On May 10, 2016, India and Mauritius signed a new protocol (the “Protocol”) amending the existing convention between the Government of Mauritius and the Government of the Republic of India for the avoidance of double taxation and the prevention of fiscal evasion with respect to taxes on income and capital gains (the “Treaty”).
The Treaty entered into force on December 6, 1983, with the main purpose of encouraging mutual trade and investments between the countries, as well as to avoid double taxation and fiscal evasion. The Treaty played a crucial role in the establishment of Mauritius as a financial hub, home to some of the largest investment funds and a significant source of investments going into India. “Mauritius has contributed to about a third of the foreign direct investment (FDI) in India over a 15-year period between 2000 and 2015, which is a significant share. The second closest inflow is routed from Singapore, which constituted about 16% of the total inflows during the same period.” However, the Treaty was subject to scrutiny and criticism by the Indian tax authority as well as the OECD.
The Treaty generally granted full taxing rights to the country of residence with respect to income from capital gains on the sale of shares of an Indian company. Thus, foreign investments coming into India have used Mauritius as a preferred residency country for investment vehicles to invest in India. Because Mauritius does not impose capital gain tax on foreign investors, that set the grounds for a potential double non-taxation. Given the lack of a limitation on benefit provision in the Treaty, Mauritius became the favorable jurisdiction as the gate to India.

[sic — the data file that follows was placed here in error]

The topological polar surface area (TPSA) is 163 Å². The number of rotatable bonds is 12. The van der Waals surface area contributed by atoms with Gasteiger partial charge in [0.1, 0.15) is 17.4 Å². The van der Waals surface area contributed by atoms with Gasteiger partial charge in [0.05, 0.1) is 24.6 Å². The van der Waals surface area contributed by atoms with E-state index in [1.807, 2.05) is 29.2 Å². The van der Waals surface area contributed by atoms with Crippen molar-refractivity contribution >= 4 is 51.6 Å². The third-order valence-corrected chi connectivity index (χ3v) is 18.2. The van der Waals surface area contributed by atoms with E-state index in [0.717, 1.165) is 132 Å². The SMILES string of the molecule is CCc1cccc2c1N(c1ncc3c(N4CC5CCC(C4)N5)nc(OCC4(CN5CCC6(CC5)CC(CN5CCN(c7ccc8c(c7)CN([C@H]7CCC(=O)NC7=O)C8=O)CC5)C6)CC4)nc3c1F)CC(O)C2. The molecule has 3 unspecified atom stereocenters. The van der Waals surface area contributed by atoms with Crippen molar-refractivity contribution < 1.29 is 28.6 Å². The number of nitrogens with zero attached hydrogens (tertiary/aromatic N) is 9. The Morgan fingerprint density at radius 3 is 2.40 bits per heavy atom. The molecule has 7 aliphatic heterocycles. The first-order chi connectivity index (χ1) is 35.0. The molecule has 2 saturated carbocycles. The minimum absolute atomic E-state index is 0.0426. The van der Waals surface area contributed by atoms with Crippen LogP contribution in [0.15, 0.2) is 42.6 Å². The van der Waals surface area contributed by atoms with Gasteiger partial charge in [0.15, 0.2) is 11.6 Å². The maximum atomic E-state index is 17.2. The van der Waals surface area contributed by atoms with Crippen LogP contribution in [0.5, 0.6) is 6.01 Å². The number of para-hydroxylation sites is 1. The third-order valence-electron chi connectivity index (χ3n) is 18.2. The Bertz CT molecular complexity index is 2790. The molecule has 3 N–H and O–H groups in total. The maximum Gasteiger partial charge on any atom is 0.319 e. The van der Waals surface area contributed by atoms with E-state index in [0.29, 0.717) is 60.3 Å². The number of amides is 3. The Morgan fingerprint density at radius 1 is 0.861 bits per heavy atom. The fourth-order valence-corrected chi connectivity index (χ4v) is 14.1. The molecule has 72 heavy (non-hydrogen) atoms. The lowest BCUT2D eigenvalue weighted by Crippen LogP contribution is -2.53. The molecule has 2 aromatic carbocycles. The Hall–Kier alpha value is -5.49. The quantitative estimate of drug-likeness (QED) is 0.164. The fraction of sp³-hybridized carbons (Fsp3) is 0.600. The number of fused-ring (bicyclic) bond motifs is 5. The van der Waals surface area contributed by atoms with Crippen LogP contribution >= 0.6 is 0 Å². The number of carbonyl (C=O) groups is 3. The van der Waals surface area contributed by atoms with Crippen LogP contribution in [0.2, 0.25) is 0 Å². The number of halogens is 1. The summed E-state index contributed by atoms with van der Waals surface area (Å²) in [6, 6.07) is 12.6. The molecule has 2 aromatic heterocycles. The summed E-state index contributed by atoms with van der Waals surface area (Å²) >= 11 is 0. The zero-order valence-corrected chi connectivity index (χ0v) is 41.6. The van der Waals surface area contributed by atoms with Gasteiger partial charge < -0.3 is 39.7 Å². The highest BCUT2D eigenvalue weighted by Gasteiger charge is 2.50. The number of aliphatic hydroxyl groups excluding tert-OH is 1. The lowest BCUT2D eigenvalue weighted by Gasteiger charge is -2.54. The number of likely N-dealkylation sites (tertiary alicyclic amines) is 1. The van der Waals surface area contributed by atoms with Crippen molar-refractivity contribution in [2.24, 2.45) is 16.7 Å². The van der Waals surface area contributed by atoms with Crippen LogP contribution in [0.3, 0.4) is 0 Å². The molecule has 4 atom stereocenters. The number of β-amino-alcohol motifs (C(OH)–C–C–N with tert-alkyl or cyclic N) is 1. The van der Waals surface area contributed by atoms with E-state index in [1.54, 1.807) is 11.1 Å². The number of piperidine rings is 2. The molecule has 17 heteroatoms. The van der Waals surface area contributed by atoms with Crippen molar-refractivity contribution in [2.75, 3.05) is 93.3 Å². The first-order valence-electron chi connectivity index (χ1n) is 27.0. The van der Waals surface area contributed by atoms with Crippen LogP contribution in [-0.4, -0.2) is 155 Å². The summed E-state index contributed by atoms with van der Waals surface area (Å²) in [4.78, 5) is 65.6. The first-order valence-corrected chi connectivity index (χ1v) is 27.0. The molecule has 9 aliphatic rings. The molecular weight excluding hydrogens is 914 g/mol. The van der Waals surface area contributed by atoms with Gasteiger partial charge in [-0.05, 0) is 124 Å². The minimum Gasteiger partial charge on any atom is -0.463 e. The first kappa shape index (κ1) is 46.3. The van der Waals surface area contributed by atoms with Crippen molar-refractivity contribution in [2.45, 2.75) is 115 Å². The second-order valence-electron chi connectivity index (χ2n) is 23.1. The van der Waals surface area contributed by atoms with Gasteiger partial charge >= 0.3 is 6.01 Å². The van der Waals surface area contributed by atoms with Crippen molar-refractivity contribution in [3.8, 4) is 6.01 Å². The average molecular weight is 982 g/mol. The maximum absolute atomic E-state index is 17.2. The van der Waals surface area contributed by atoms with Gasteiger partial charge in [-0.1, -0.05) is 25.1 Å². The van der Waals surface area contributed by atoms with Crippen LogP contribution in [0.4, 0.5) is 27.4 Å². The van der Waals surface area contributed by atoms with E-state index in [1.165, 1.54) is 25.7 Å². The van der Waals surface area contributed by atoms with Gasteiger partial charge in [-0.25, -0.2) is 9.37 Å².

The new protocol aims to restrict the ability to enter into such double non-taxation transactions by imposing tax on capital gains. Pursuant to Article 13(3B) of the Protocol, capital gains from an investment in India will be subject to tax in India (as the source country). The Protocol provides that capital gains derived by a resident of Mauritius from the alienation of shares of an Indian company, acquired on or after April 1, 2017, may be taxed at 50 percent of the Indian tax rate. However, capital gains from the alienation of shares acquired on or after April 1, 2019 will be taxed at the full applicable tax rate.
The Protocol also introduces a new limitation of benefit provision under Article 27A, limiting the entitlement of the reduced tax rate applicable to capital gains only to companies who (i) satisfy the main purpose test and (ii) are not conduits or shell companies. The protocol does not define the term “main purpose” but it provides that a Mauritian company will not be considered a conduit or a shell company if it is listed in the Mauritian stock exchange or if its expenditures on operations in Mauritius are equal or exceed $42,500 in the 12 months preceding the date the capital gains occurred.
Additionally, the protocol amends the existing tax exemption on interest income arising in India to banks that conduct bona fide banking business, by introducing a new limitation in Article 3A. The new condition imposed by Article 3A states that the exemption applies only if the interest income arises from debt-claims existing on or before March 31, 2017. Interest income in respect of debt claims or loans made after 31 March 2017 will be subject to withholding tax in India at the rate of 7.5%.
Additionally, Article 12A of the Protocol now aligns with the UN Model treaty by imposing a 10% tax on fees for technical services arising in India provided that the beneficial owner is a resident of Mauritius.
Finally, a new sub paragraph has been added under paragraph 2 of Article 5 (Permanent Establishment), which introduces the service PE notion, under which an enterprise shall be deemed to have a permanent establishment if it furnishes services, including consultancy services, within a contracting state through employees or other personnel engaged by the enterprise for such purpose, if activities of that nature continue within that state for a period or periods aggregating more than 90 days within any 12 month period.